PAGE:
LONDON — British programs invariably clean up at Switzerland’s Rose d’Or entertainment festival, but never before in the prestigious event’s 47-year long history has a Welsh show won first prize for best soap opera.
Last week “Con Passioante,” a Welsh language drama about the lives and loves of an all-male choir whose lives are transformed when a feisty femme fatale arrives as their new conductor.
The show beat some of the most popular programs on the planet including two of the U.K.’s most watched shows, seasoned soaps “EastEnders” and “The Bill.”
In fact, strictly speaking “Con Passionate” is not really a soap at all, but a returning drama; to date there have been two eight-part series and a third, for transmission next year, is in the pipeline.
What it demonstrated, not for the first time, is that the channel that broadcasts “Con Passionate”, Welsh language pubcaster, S4C, has a habit of punching above its weight.
“Con Passionate’ is the most successful Welsh drama of all time,” claims the series’ producer Paul Jones. “The critical acclaim has been phenomenal.”
“It was a fantastic accolade to win the Golden Rose,” he adds. “But I’d like to think that our show’s production values have more in common with a high-end show like ‘Cold Feet’ (a past British winner in the same category at the Rose d’Or) than a mainstream soap.
“‘Con Passionate’ is very influenced by Dennis Potter, especially things like ‘Pennies From Heaven.’ There are quite a few surreal fantasy sequences in the show.”
S4C is arguably Blighty’s most neglected broadcaster. Ratings are counted, at best, in hundreds of thousands rather than millions.
Its primary remit is to promote the Welsh language. All peaktime shows, including of course “Con Passionate”, on the main channel (a digital sister web was launched recently) are shown in Welsh.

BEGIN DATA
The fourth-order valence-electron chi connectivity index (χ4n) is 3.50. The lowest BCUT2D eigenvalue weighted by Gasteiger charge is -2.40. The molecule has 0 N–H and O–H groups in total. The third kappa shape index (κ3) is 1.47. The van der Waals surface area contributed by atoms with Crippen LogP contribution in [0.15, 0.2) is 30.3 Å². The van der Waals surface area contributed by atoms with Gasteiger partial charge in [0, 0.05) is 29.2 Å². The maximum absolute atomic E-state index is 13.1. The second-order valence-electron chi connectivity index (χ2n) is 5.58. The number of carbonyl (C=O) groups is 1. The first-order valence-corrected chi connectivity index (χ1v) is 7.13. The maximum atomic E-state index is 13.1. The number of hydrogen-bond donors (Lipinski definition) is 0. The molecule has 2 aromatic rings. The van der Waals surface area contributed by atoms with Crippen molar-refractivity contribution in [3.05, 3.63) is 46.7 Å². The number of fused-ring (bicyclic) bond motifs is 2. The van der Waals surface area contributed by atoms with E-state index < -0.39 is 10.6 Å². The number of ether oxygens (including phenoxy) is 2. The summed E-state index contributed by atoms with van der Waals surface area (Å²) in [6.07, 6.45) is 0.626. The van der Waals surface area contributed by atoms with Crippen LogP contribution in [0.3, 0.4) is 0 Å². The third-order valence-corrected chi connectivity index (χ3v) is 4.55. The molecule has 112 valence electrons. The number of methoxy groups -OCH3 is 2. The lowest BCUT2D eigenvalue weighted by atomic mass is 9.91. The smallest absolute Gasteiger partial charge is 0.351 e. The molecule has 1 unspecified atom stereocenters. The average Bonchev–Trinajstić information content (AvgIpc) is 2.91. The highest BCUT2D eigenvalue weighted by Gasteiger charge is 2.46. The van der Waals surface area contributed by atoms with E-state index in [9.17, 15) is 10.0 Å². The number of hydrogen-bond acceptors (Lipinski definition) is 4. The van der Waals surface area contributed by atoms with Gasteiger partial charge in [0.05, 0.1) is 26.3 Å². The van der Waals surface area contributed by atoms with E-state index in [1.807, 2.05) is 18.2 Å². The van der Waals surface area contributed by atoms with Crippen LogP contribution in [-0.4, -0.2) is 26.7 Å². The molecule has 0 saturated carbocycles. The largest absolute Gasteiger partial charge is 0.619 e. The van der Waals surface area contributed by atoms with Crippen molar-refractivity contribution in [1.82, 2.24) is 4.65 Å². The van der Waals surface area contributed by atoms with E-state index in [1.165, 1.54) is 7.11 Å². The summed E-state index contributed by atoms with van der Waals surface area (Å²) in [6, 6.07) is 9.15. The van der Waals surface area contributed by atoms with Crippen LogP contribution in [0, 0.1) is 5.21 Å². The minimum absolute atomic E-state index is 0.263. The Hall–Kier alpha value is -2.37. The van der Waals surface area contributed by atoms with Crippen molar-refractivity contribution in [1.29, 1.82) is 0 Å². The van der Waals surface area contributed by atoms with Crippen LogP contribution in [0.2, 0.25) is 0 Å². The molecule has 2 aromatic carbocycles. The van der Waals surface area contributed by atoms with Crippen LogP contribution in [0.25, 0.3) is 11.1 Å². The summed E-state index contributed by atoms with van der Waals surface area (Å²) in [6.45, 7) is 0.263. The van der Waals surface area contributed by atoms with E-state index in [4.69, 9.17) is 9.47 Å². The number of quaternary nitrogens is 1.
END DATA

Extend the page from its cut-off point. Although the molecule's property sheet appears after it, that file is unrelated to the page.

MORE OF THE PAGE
It may be S4C’s most popular show, but only 330,000 people tune in regularly to “Con Passionate”. That, however, translates to around a 20% audience share.
Over the years S4C, part funded by the British Government to the tune of $180 million a year, has confounded sceptics by taking creative risks and often reaping the awards at gong shows or in the international market place.
Two of its feature films, “Hedd Wyn” and “Solomon & Gaenor” were Oscar nominated for best foreign language film, in 1993 and 1999 respectively.
It aims to produce one feature film every 18 months or so. The latest, “Cwcw,” a modern relationship story, is in production for Fondue Films.
Children’s animation series commissioned by S4C such as “SuperTed” and
“Shakespeare: The Animated Tales” have made a big impact both domestically and overseas.
Small it may be, but S4C is not immune to the winds of digital change threatening to blow all broadcasters off course.
In spite of a strong track record in tyke fare and a regular annual $20 million investment (this sounds modest but at a time of shrinking budgets for children’s programmes in the U.K. is not to be sniffed at) there is anxiety in the emerging broadband-era that children may desert S4C.
As all webheads know, today’s children’s audience will, hopefully, be tomorrow’s adult viewers.
With this in mind, S4C is lobbying to launch a Welsh-language children’s channel, to bow in 2008, and this week published a consultation document on the proposal.
The broadcaster seems quietly confident that the British Government will grant the necessary approval.
The win for “Con Passionate” in Switzerland and the positive publicity it has generated for S4C could not have come at a more helpful time for the station.
S4C really does have something to sing about as it approaches its 25th anniversary this fall.